You speak of Christian Zionists and say they are a minority of Christians, so how do they hold much sway?
The hard core Christian Zionist lobby in America are around 25-30 million people, who believe that God wants them to protect, fund and sustain the Zionist agenda for ideological reasons because their leaders have told them this is Biblical, it is God’s will, and they believe it. The greatest danger for anyone is to believe what their leaders tell them without checking them out themselves. John Hagee is the pastor of a church in San Antonio, Texas, the Cornerstone Church with 18,000 members. He said recently that America must join Israel in a preemptive strike on Iran to fulfill biblical prophecy and speed the return of Christ. He reaches 99 million Christians on a weekly basis through the media. He’s just one of hundreds of Christian Zionist leaders convincing Americans that their duty is to support Israel.
The Christian Zionist lobby is 10 times more powerful and 10 times larger than the Jewish Zionist lobby. So I’m not into Zionist conspiracies but I’m into challenging my own Christian community in America that they are perpetuating the Arab-Israeli conflict and they are responsible for their own deep insecurities. They are furthering the Zionist agenda in a way that would have never been possible. [Founder of Zionism Theodore] Herzl in his wildest dreams would never have believed that Zionism today would be what it is without the support of Christians. For me the responsibility is to challenge the Christian community to go back to the Bible, repent, and acknowledge that God has called us to be peacemakers and treat Jews, Muslims and Arabs the same way.
Yet there are biblical references to which they attribute their beliefs.
It’s based on a foundation, a belief that you must take every verse of the Bible literally and every verse of the Bible still applies today. If you hold that, you can use certain verses of the Bible to justify anything.
The second plank on that pre-suppositional base is the belief that Jews remain God’s chosen people. In the Hebrew Scriptures, “the chosen people is a phrase used to describe God’s people. The Christian Zionists say it is only the Jews, and they are still God’s chosen people. If you believe that then you also have to believe the promises in the Hebrew Scriptures that God gave Abraham’s descendants forever, the land from the river of Egypt to the Euphrates.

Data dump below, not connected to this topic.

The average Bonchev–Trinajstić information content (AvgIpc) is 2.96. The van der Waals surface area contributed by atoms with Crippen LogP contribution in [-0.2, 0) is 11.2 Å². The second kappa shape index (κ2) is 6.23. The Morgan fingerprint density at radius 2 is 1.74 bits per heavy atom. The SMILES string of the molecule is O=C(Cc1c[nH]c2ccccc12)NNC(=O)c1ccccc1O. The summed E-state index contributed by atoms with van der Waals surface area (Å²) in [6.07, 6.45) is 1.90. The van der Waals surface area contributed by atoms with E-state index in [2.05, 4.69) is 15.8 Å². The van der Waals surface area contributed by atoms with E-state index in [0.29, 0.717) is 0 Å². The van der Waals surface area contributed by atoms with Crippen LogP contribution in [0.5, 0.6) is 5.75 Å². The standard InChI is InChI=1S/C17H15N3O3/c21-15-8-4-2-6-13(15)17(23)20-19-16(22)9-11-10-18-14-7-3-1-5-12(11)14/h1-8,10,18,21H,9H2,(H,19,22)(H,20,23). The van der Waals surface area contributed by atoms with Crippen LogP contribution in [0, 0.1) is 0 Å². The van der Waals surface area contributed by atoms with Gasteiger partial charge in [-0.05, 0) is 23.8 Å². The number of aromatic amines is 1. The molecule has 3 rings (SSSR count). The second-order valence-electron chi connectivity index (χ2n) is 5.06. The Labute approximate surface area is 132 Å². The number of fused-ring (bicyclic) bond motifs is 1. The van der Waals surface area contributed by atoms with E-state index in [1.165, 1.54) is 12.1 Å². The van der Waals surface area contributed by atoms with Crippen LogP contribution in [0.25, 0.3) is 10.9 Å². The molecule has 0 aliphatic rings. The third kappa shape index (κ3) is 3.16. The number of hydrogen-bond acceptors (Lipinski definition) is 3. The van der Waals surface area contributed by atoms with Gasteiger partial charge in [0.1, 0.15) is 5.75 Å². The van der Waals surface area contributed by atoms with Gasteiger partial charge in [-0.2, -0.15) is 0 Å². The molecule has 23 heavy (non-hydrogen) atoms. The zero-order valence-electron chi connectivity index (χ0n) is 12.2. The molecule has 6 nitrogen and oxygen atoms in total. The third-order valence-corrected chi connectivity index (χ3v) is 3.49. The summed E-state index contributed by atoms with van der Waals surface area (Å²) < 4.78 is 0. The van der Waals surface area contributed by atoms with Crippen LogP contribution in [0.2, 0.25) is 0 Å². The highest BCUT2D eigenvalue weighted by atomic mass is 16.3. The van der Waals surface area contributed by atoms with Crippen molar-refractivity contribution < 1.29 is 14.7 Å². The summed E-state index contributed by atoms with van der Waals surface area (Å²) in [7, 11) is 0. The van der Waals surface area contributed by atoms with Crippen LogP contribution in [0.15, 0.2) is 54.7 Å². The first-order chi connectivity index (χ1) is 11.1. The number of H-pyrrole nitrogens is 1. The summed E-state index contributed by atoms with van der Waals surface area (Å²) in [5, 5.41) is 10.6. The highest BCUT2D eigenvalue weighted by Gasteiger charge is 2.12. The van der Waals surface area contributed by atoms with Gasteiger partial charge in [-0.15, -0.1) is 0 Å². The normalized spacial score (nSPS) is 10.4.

The third plank is that Jerusalem is the eternal capital of that land. Then the temple must be rebuilt, because Ezekiel’s temple has never been built and if it’s going to be desecrated by the Anti-Christ you have to have a temple to desecrate. Finally, they believe in a war of Armageddon, a conflict between Arabs and Jews, between Muslims and Christians.
And so how do you counter that?
You can deconstruct this very easily by going to the Bible and showing that we don’t always take the Bible literally. We read the Bible intelligently, and Christians must read the Old Testament through the New Testament. When Jesus said, “You study the scriptures because you think by them you have eternal life; these scriptures speak about me, it means when you read the Old Testament you must be looking for Jesus. What we find in the New Testament is that promises made to God’s people in the Old Testament are the same promises made to God’s people in the New Testament, so there are only one people of God.